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Grantee Spotlight: Kimberly Payne, Ph.D. - Investigating Leukemia Health Disparities in Hispanic and Native American Children

September 19, 2014, by CRCHD staff

Acute Lymphoblastic Leukemia (ALL), cancer of the blood and bone marrow, is the most common childhood malignancy, representing about 25% of cancer diagnoses among children younger than 15 years. Although it is highly treatable when detected early, Hispanic and Native American children experience a significantly higher death rate from the disease. One variation of ALL, a type of B-cell Acute Lymphoblastic Leukemia (B-ALL), is very high-risk and occurs more frequently in these populations.

Kimberly Payne, Ph.D., Associate Professor and Director of Translational Research at the Loma Linda University School of Medicine in Loma Linda, CA, is funded by an NCI-CRCHD R21 grant to investigate the genetic underpinning for this disparity. B-ALL is a type of leukemia in which white blood cells called “B lymphocytes” (which normally make antibodies to help fight infection) are immature and defective, and the bone marrow makes too many of them. Under the grant, Payne is developing a pre-clinical model to identify the genetic mechanisms for B-ALL so she can develop and evaluate therapies to target those mechanisms, and treat the cancer that occurs at high frequency among Hispanic and Native American children.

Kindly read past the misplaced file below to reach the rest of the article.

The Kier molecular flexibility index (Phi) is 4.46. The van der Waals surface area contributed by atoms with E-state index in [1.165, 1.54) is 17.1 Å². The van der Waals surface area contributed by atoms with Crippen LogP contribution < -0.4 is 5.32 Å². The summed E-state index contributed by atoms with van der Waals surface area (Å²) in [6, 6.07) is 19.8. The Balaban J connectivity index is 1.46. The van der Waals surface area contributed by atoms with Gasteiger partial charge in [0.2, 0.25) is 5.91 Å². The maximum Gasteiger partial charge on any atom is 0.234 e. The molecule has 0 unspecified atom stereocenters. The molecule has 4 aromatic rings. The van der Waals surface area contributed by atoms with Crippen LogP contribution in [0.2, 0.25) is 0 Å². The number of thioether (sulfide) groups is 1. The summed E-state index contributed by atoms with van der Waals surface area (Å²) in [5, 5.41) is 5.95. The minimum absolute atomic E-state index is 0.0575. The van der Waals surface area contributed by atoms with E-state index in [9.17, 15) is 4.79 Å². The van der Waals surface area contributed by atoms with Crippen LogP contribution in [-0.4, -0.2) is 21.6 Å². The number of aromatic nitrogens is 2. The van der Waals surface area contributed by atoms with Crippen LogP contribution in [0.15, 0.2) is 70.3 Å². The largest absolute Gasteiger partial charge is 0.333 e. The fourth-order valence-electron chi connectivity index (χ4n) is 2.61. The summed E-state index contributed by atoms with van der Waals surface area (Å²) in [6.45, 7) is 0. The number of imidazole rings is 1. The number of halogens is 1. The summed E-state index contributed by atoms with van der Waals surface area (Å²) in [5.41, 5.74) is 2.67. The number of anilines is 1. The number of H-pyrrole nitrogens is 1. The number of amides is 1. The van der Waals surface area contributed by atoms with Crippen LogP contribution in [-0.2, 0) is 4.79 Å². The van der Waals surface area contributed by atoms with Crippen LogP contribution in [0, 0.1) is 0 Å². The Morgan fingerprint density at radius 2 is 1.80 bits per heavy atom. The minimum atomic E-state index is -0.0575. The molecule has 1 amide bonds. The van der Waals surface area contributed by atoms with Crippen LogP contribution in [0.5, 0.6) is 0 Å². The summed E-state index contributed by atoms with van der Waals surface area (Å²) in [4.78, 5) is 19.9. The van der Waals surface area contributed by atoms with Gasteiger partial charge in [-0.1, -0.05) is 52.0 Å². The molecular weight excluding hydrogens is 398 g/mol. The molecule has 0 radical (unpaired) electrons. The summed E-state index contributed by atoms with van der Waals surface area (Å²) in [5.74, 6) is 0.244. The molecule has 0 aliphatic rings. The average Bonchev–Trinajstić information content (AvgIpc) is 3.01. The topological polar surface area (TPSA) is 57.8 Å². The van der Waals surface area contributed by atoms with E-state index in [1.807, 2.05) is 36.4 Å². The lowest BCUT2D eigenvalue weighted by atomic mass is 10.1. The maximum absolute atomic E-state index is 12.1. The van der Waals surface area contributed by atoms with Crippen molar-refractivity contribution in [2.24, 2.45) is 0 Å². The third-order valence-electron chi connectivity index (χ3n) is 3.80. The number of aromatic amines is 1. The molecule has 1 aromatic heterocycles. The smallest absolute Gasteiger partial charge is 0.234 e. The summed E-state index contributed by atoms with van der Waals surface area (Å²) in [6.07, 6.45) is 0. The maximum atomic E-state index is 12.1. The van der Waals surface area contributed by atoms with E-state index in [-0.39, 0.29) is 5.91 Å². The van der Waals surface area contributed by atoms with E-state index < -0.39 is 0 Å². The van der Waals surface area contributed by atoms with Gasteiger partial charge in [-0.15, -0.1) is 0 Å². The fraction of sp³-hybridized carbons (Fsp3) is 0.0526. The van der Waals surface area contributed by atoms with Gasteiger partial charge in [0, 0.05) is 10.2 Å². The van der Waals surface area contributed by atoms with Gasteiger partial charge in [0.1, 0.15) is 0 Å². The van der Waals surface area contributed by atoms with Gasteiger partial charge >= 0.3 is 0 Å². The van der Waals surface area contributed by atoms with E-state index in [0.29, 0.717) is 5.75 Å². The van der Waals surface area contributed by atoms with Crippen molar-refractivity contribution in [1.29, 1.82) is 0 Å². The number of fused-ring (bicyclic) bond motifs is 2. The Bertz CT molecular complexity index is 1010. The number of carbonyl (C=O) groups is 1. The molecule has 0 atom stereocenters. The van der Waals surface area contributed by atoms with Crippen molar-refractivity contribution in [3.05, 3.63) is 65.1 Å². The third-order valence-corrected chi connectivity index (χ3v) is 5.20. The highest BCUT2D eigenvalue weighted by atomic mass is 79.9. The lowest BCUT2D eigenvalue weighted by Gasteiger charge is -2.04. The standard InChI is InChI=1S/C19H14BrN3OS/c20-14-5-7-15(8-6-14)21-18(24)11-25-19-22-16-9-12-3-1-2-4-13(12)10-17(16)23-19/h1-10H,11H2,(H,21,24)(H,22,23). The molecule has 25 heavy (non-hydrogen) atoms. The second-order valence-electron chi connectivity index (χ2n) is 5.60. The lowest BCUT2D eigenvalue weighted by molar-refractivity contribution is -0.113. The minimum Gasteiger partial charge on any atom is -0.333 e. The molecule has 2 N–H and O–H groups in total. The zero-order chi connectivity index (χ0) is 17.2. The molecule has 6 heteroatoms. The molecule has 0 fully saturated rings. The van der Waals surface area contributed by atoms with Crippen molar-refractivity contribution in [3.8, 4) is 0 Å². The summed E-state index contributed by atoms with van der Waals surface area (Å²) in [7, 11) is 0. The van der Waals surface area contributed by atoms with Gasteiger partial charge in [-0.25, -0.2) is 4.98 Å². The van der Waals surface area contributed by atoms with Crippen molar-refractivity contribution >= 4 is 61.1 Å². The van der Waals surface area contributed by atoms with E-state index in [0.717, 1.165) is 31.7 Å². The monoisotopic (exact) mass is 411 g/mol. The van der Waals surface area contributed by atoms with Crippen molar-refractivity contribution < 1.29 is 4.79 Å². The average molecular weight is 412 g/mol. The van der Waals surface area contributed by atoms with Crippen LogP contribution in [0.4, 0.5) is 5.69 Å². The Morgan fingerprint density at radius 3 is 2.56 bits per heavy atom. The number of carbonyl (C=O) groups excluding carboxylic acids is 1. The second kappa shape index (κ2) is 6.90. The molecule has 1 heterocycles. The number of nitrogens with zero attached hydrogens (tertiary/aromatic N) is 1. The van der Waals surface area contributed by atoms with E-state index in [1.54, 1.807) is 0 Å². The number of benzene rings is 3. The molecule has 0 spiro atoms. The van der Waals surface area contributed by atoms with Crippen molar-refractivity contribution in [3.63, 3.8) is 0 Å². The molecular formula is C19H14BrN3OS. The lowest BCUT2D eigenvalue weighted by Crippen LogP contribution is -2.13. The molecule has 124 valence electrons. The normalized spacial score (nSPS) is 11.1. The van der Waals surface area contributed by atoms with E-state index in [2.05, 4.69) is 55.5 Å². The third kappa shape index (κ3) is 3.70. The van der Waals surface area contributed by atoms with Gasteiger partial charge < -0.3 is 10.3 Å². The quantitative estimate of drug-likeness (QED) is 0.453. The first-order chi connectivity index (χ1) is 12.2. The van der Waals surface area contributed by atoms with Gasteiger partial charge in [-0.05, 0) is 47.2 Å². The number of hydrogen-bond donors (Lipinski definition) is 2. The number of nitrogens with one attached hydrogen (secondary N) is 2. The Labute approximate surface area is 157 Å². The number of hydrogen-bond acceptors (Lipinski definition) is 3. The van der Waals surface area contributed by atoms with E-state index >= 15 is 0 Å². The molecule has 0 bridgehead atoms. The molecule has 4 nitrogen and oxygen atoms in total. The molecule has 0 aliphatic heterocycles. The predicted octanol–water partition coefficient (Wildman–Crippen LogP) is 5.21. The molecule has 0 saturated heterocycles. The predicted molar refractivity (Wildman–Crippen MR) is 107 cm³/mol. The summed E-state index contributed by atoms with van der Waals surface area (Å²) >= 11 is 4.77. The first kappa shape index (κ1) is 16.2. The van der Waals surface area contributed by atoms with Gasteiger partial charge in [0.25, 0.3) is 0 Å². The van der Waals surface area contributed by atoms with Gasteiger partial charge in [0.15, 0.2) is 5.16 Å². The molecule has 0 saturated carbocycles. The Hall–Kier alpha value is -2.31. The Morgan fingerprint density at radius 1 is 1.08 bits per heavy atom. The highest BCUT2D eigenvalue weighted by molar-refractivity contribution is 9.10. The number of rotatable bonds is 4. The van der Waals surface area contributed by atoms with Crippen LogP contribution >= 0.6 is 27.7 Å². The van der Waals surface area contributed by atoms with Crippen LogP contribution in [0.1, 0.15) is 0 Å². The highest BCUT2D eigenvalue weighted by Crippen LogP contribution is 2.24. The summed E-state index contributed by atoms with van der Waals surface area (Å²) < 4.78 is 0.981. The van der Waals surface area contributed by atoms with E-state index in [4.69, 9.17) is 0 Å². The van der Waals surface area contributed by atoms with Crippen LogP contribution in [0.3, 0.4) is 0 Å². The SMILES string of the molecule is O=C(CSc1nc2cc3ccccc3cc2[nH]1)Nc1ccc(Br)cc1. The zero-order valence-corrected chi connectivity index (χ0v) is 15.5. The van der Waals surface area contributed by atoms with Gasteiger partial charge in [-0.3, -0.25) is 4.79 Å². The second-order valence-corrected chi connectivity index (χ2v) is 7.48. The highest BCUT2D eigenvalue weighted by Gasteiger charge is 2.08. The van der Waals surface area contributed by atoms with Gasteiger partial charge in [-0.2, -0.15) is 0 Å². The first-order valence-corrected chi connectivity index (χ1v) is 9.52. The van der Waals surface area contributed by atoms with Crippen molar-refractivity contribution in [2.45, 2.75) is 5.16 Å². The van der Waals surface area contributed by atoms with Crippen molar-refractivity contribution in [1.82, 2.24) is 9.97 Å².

“For years we have known that Hispanic children have a higher death rate from acute lymphoblastic leukemia than other population groups, but we did not know why until the identification of its variant form, ‘CRLF-2 B-ALL’ in 2009,’” Payne said.  Payne studies both normal B-cell development and the particular pathway that is altered in this form of leukemia. Once the cancer develops in the white blood cells, it can spread aggressively over the entire body, including the spleen and the brain. CRLF-2 B-ALL is a very high-risk leukemia with more than 50% mortality rate with current treatments, and occurs approximately five times more frequently among children of Hispanic/Latino and Native American birth than other pediatric populations.

This finding is particularly heartbreaking for Payne who says, “Approximately 65% of the patients at Loma Linda University Children’s Hospital are from Hispanic or Native American families and are at higher risk for this disease.”

But Payne is committed to finding effective treatments for Hispanic and Native American children with leukemia. She emphasized, “One of the things I’m really passionate about is bringing basic science from the bench to the treatment arena so we can make patients’ lives better as soon as possible.” She continued, “Receiving the CRCHD R21 grant was extremely significant to my research. The grant allowed me to develop a model to identify some gene targets that will be helpful in investigating future drug treatments and testing.” Payne added that she has secured another foundation grant where she can begin testing the new therapies. In the near future, Payne plans to pursue a NCI-U01 grant which will enable her to focus on two particular genes for drug testing.

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